IT-enabled change: the knowledge

Do you consider yourself business or technology-­focused? Or are you a business and IT hybrid? It is now almost a truism to say that business and IT goals...

Do you consider yourself business or technology-­focused? Or are you a business and IT hybrid? It is now almost a truism to say that business and IT goals need to be aligned or synchronised. With this broad acceptance, the question that remains is: what makes it difficult to achieve?

The evidence for alignment being a continuing challenge is the number of failures in large IT-enabled business change programmes. This demonstrates that there are no easy answers here.

However, there are some approaches that can improve the chances of success. I want to focus on the development of knowledge and skills.

While operating as a CIO within large organisations I often recruited or appointed business-focused IT managers to be the bridge between IT groups and business colleagues. Although I still consider this to be a workable solution in many cases, there is a growing case for spreading the hybrid capability across the organisation.

Whether you are a C-level executive, a manager, IT professional or super-user you will benefit from understanding the principles of IT-enabled business change. What are some of these foundation messages?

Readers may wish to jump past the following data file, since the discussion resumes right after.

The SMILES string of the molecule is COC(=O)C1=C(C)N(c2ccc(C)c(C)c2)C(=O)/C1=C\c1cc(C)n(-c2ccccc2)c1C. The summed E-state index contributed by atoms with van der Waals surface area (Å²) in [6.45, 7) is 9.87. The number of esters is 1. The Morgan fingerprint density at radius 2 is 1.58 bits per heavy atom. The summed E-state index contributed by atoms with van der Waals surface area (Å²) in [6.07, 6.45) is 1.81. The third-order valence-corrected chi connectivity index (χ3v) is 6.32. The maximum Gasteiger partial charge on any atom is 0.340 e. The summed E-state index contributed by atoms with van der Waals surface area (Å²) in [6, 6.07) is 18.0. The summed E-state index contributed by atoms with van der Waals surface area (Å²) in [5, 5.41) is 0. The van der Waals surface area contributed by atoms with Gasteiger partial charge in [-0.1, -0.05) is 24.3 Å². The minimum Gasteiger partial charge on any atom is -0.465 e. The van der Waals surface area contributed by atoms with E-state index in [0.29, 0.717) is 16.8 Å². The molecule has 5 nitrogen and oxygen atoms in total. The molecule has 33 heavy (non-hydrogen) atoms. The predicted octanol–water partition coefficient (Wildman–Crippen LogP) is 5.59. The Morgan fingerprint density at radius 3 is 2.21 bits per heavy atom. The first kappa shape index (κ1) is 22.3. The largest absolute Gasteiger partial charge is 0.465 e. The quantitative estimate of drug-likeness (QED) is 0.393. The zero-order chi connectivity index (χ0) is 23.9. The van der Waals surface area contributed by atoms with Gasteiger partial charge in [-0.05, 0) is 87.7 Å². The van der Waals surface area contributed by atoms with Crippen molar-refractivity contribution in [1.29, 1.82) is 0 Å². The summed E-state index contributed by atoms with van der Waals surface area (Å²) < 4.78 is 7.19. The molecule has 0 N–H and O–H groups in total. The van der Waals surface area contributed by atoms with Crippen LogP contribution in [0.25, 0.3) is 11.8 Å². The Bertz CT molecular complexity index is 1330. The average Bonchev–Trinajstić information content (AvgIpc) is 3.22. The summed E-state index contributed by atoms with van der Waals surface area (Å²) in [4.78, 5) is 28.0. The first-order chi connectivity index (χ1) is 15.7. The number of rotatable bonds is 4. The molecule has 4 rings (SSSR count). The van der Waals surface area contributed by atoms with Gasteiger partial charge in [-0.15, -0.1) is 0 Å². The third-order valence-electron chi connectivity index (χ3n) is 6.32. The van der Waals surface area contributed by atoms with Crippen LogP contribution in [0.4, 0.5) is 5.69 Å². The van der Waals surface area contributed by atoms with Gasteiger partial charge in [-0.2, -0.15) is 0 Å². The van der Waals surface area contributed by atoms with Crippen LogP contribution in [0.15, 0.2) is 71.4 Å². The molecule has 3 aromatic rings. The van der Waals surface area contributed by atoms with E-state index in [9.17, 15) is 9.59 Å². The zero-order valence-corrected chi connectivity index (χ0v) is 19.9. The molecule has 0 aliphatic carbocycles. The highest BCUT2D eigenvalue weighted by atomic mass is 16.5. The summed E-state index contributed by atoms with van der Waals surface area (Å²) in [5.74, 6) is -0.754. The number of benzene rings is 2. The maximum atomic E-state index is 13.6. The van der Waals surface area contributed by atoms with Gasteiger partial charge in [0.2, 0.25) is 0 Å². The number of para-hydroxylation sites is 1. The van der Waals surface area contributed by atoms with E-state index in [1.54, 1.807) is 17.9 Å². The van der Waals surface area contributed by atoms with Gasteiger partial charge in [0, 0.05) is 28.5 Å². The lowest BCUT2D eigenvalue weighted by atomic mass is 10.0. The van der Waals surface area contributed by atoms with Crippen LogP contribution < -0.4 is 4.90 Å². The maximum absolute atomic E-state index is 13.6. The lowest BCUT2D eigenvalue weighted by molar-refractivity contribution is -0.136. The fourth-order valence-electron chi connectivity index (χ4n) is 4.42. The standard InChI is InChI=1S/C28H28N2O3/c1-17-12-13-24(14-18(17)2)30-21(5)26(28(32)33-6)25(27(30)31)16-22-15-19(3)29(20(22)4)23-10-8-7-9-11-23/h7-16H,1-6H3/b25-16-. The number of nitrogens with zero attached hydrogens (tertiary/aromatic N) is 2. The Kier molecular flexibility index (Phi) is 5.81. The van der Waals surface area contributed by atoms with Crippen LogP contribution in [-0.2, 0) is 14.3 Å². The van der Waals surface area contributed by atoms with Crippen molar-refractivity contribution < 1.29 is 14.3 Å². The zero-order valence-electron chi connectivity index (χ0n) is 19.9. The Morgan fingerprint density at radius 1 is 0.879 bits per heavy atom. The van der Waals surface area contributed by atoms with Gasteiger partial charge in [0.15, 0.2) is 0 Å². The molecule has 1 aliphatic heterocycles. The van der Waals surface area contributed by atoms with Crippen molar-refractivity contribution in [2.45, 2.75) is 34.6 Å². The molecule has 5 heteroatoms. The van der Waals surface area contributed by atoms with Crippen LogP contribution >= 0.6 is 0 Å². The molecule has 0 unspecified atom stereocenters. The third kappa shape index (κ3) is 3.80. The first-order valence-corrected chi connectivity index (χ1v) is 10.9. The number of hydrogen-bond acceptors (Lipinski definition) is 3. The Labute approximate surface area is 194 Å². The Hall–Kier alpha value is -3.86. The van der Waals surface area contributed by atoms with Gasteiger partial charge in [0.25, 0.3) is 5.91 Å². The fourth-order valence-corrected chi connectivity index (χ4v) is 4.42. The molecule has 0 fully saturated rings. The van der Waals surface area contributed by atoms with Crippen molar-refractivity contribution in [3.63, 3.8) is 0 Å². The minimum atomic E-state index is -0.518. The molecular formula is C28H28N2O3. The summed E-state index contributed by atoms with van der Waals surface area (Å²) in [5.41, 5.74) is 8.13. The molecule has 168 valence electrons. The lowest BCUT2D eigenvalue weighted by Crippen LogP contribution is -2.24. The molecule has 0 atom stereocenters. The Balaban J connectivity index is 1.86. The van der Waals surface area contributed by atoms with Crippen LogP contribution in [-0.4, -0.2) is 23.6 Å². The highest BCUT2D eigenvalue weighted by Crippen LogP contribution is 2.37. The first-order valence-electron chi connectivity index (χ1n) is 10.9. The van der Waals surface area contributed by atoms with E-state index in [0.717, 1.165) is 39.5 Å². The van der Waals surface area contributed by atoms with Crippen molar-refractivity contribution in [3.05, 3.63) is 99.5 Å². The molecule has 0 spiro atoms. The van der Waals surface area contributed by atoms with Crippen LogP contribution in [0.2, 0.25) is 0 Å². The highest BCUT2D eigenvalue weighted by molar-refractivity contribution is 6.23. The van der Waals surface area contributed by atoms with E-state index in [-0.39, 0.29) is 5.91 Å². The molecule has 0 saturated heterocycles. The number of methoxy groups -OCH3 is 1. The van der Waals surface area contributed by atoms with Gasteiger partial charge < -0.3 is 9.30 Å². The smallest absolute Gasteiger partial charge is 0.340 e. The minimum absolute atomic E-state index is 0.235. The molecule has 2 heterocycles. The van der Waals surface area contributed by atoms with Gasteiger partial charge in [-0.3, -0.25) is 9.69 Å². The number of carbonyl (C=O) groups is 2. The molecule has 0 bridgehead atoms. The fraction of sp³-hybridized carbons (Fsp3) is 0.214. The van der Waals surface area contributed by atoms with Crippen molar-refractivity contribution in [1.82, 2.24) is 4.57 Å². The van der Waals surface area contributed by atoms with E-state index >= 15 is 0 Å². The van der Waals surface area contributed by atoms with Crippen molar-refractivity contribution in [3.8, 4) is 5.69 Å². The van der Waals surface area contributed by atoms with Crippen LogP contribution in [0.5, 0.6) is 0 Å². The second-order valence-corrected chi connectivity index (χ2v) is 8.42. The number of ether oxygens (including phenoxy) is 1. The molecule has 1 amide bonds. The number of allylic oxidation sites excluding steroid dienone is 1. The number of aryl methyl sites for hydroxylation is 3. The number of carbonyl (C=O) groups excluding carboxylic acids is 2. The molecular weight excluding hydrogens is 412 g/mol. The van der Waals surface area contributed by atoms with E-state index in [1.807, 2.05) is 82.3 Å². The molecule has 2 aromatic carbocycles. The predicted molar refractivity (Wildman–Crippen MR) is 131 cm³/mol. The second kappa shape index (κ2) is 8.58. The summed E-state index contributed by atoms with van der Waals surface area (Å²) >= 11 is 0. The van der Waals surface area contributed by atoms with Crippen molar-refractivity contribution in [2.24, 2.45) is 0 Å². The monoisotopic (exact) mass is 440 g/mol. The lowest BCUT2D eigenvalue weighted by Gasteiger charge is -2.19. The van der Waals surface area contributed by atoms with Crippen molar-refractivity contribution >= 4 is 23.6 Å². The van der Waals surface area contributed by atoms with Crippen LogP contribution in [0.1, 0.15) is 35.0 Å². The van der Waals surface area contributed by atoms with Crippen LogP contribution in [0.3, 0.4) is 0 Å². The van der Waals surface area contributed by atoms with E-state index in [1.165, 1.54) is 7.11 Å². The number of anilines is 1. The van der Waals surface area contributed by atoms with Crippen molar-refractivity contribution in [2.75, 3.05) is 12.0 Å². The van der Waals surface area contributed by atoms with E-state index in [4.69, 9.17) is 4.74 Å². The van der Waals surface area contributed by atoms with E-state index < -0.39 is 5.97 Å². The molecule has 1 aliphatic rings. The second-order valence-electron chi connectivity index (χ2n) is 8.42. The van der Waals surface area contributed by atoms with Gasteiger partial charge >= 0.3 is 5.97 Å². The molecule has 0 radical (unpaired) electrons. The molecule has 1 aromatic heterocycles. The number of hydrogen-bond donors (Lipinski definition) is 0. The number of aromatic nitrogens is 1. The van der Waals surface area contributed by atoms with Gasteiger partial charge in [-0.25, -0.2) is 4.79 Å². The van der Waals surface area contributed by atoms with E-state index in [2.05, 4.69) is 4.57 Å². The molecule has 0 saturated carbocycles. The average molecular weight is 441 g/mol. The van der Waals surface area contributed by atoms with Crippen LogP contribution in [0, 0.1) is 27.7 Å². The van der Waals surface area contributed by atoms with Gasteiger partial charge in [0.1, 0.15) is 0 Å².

One is that although business change follows a directional lifecycle, it is not just a matter of implementing a structured systems methodology. Working within a British Computer Society group, Henley Business School has developed an IT-enabled business change lifecycle that has three crucial differences from a systems lifecycle.

First it recognises the fuzzy front-end of the business IT alignment stage which links the strategy and business change. This is not one where most IT professionals feel comfortable since there is a great deal of uncertainty.

The second major difference is the focus on business benefits rather than the implementation of a system. This is not an easy task at any stage of the lifecycle.

Thirdly, the business change must encompass processes, information and people as well as technology.

My view is that there is no reason why the majority of people in an organisation should not understand what makes IT-enabled business change successful. The greater the level of knowledge, the more likely that people can contribute to the success.

A way of assessing skills in this area is to use the Skills Framework for the Information Age (SFIA). The latest version of SFIA has a group ­category for business change skills that includes, for ­example, business analysis and stakeholder management. SFIA ­operates at many levels of skills.

The BCS qualification in IT-enabled business change does not require a significant level of prior knowledge or a great investment in time to reach the foundation level. Of course, there is the potential to go much deeper, but this is easier once the core business change language has been assimilated.

The aim is that the competency in IT-enabled change will be as widespread as the acceptance that it is ­important. Forward-thinking CIOs will take the lead in making this ­happen.

IT-Enabled Business Change: Successful Management, by Sharm Manwani 

The high-profile failure of major IT-related projects in both private and public sectors underlines the need for stringent change management. This book is intended to help those who are involved in IT-enabled business change projects to understand the issues and to be more successful.

Contact Turpin Distribution on 01767 604951 (or custserv@turpin-distribution.com) to place your order.

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